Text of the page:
Congratulations to our 2019 winner, Xavier Dionne!
Mr. Xavier Dionne, a second-year law student at the Université de Montréal, is the recipient of the 2019 Christine Huglo Robertson Essay Prize of $1000 for his text entitled “Sur les épaules de robots : l’impact de l’intelligence artificielle sur la propriété intellectuelle” (On the Shoulders of Robots: The Impact of Artificial Intelligence on Intellectual Property). Congratulations! Mr. Dionne is invited to present his work at CIAJ’s 44th Annual Conference on “The Impact of Artificial Intelligence and Social Media on Legal Institutions” to be held in Quebec City from October 16 to 18, 2019. His essay will then be posted on CIAJ’s website.
Xavier Dionne also holds a degree in economics and politics with a specialization in the former from the same university. His areas of interest include intellectual property, artificial intelligence and constitutional law. In addition to developing computer tools used worldwide, he is currently working at the Canadian Space Agency.
The next prize will be awarded to the author of the best essay on “Indigenous Peoples and the Law”. The deadline is June 12, 2020.
A stipend of $1,000…and much more!
The Christine Huglo Robertson Essay Prize aims to engage law students in the work of CIAJ and to promote scholarship concerning the administration of justice. It was created in 2013 to honour CIAJ’s Executive Director between 1992 and 2012.
The winner will receive a stipend of $1,000 and be invited to CIAJ’s 45th Annual Conference on Indigenous Peoples and the law to be held in Vancouver from October 21 to 23, 2020. The paper may also be presented on that occasion. CIAJ will provide the recipient with travel, accommodation and registration to the conference.
CIAJ provides law students with various tools and projects through its Student Section. In addition to building bridges between students across Canada, the Section is an exclusive learning platform, offering numerous opportunities for students to network and collaborate with key players in the Canadian legal arena.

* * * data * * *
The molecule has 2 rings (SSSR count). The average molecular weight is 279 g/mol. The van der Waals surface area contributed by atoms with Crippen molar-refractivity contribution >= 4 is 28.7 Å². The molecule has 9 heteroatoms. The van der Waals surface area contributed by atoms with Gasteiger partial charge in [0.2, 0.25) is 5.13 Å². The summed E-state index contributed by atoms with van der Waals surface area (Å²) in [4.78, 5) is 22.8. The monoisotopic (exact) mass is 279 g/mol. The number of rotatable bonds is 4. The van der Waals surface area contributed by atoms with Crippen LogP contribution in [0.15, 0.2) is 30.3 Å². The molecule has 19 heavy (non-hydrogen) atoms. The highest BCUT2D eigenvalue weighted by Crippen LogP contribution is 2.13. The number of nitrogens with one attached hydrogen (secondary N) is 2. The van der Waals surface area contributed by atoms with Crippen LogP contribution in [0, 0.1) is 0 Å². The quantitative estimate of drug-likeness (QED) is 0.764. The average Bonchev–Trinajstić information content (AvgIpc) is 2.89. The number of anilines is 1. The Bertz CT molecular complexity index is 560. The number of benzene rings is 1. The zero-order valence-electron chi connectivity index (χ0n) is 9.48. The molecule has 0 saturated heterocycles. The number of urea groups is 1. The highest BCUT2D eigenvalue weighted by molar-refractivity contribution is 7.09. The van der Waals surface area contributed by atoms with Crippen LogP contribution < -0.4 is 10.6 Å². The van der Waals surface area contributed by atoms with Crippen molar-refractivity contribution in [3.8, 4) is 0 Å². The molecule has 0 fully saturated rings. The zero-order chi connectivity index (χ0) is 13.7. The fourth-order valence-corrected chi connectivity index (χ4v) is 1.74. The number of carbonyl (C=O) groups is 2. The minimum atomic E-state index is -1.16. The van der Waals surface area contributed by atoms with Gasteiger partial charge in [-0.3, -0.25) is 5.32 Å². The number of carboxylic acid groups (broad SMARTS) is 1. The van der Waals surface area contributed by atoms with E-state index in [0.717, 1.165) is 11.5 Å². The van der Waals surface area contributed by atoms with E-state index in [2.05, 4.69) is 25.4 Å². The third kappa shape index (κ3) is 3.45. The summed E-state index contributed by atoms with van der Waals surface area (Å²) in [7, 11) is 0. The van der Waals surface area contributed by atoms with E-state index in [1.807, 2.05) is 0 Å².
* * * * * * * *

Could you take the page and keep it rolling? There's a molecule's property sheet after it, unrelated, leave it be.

- Be registered for an undergraduate degree (J.D., LL.B. or B.C.L.) at a Faculty of Law at a Canadian university;
- Have written the paper in the twelve months preceding the closing date for submissions (papers submitted for academic credit may be submitted for this prize);
- Provide confirmation of academic registration;
- Provide a statement from the author confirming the date at which the text was finalized, and attesting that the paper has not been submitted elsewhere, in whole or in part, for publication or a prize;
- Provide a text of no more than 7,500 words (including notes and tables) in English or French. The text must be in a format compatible with Microsoft Word. The candidate’s name and university should appear on the coverpage but the text must not otherwise identify the author of the submission. Candidates are strongly encouraged to consider subjects relating to the theme of CIAJ’s 2020 Annual Conference, which is: “Indigenous Peoples and the Law.”
Documents listed in points 3 to 5 must be received by email at firstname.lastname@example.org no later than Friday, June 12, 2020. A registration fee of $10 will be requested upon reception of the documents by email. CIAJ’s annual membership is included in this fee and valid for one year from the date of registration. The winning text will be announced in July.
A committee will select the best paper. It must be of publishable quality and make a significant contribution to scholarship concerning the administration of justice. CIAJ will not award the prize if there is no text of sufficient merit. CIAJ will publish the paper in digital or printed form. Copyright will remain with CIAJ.
|2018||Ms. Chantelle van Wiltenburg, University of Toronto Faculty of Law||“Theories of Personhood: Capturing the Legal Subject in a Dangerousness-Based Model of Preventative Detention”|
|2016||Graham Sharp, University of Saskatchewan College of Law||The Right of Access to Justice Under the Rule of Law: Guaranteeing an Effective Remedy|
|2015||Mae Price, Faculty of Law, University of Victoria, Victoria, BC||Colonial Legacies and Fiduciary Law: A Conceptual Framework for Addressing Aboriginal Health|
|2013||Allan Yi Lin Wu, Faculty of Law, University of Victoria, Victoria, BC||Essentially Unsound?: The Impact of the “Essential Character” Approach to Arbitral Jurisdiction on The Administration of Industrial Justice|